> > > something quick, perhaps look into that offering.
        > > >
        > > > What you describe is pretty much the classic approach to log
        > aggregation:
        > > > partition data, gather data incrementally, then later consolidate. A
        > > while
        > > > back, someone invented the term "lambda architecture" for this idea.
        > You
        > > > should be able to find examples of how others have done something
        > > similar.
        > > >
        > > > Drill can scan directories of files. So, in your buckets (source-date)
        > > > directories, you can have multiple files. If you receive data, say,
        > > every 5
        > > > or 10 minutes, you can just create a separate file for each new drop of
        > > > data. You'll end up with many files, but you can query the data as it
        > > > arrives.
        > > >
        > > > Then, later, say once per day, you can consolidate the files into a few
        > > > big files. The only trick is the race condition of doing the
        > > consolidation
        > > > while running queries. Not sure how to do that on S3, since you can't
        > > > exploit rename operations as you can on Linux. Anyone have suggestions
        > > for
        > > > this step?
        > > >
        > > > Thanks,
        > > > - Paul
        > > >
        > > >
        > > >
        > > >    On Wednesday, September 19, 2018, 6:23:13 AM PDT, Gerlando Falauto
        > <
        > > > gerlando.falauto@xxxxxxxxx> wrote:
        > > >
        > > >  Hi,
        > > >
        > > > I'm looking for a way to store huge amounts of logging data in the
        > cloud
        > > > from about 100 different data sources, each producing about 50MB/day
        > (so
        > > > it's something like 5GB/day).
        > > > The target storage would be an S3 object storage for cost-efficiency
        > > > reasons.
        > > > I would like to be able to store (i.e. append-like) data in realtime,
        > and
        > > > retrieve data based on time frame and data source with fast access. I
        > was
        > > > thinking of partitioning data based on datasource and calendar day, so
        > to
        > > > have one file per day, per data source, each 50MB.
        > > >
        > > > I played around with pyarrow and parquet (using s3fs), and came across
        > > the
        > > > following limitations:
        > > >
        > > > 1) I found no way to append to existing files. I believe that's some
        > > > limitation with S3, but it could be worked around by using datasets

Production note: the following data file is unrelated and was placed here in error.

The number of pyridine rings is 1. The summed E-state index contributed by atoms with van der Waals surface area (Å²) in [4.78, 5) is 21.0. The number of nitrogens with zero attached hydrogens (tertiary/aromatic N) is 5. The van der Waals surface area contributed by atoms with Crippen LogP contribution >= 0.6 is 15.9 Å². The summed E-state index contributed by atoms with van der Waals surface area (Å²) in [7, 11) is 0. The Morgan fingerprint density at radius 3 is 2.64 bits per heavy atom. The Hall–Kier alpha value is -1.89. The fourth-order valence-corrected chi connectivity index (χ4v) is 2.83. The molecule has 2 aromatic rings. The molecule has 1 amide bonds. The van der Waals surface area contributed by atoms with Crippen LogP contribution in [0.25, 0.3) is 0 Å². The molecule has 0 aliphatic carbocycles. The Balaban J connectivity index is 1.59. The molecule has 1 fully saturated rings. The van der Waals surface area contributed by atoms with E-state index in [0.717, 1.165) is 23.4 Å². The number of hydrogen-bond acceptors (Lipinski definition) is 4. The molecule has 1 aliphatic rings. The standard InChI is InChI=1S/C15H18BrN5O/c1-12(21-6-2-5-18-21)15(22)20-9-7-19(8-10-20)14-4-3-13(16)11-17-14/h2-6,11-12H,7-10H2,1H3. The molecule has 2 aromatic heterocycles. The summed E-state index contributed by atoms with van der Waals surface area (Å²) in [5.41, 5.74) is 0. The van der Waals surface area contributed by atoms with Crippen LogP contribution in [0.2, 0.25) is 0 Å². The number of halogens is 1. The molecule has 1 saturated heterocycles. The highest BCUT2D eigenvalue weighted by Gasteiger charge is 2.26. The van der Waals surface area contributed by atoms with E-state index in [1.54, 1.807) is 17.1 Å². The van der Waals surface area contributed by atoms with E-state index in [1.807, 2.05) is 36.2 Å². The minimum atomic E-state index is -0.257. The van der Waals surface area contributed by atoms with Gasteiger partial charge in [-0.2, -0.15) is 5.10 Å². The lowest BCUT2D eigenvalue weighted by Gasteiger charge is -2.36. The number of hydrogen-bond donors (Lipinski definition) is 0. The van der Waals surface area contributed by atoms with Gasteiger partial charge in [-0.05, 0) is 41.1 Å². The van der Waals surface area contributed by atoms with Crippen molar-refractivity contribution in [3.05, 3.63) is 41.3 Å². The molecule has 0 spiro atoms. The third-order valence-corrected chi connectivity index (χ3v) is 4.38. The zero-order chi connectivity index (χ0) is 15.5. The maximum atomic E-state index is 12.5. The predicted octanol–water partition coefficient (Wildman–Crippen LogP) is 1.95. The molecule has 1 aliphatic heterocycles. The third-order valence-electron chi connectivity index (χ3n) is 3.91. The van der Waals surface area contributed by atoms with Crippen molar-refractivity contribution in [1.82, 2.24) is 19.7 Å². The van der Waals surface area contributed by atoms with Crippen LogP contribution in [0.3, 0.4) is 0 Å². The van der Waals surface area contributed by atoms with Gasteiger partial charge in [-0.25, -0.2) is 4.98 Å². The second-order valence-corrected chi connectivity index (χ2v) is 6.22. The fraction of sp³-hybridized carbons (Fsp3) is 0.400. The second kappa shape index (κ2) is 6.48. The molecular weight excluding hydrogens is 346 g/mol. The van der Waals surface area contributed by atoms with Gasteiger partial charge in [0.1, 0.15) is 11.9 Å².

> > > instead. In principle, I believe I could also trigger some daily job
        > > which
        > > > coalesces, today's data into a single file, if having too much
        > > > fragmentation causes any disturbance. Would that make any sense?
        > > >
        > > > 2) When reading, if I'm only interested in a small portion of the data
        > > (for
        > > > instance, based on a timestamp field), I obviously wouldn't want to
        > have
        > > to
        > > > read (i.e. download) the whole file. I believe Parquet was designed to
        > > > handle huge amounts of data with relatively fast access. Yet I fail to
        > > > understand if there's some way to allow for random access, particularly
        > > > when dealing with a file stored within S3.
        > > > The following code snippet refers to a 150MB dataset composed of 1000
        > > > rowgroups of 150KB each. I was expecting it to run very fast, yet it
        > > > apparently downloads the whole file (pyarrow 0.9.0):
        > > >
        > > > fs = s3fs.S3FileSystem(key=access_key, secret=secret_key,
        > > > client_kwargs=client_kwargs)
        > > > with fs.open(bucket_uri) as f:
        > > >    pf = pq.ParquetFile(f)
        > > >    print(pf.num_row_groups) # yields 1000
        > > >    pf.read_row_group(1)
        > > >
        > > > 3) I was also expecting to be able to perform some sort of query, but
        > I'm
        > > > also failing to see how to specify index columns or such.
        > > >
        > > > What am I missing? Did I get it all wrong?
        > > >
        > > > Thank you!
        > > > Gerlando
        > > >
        > >
        >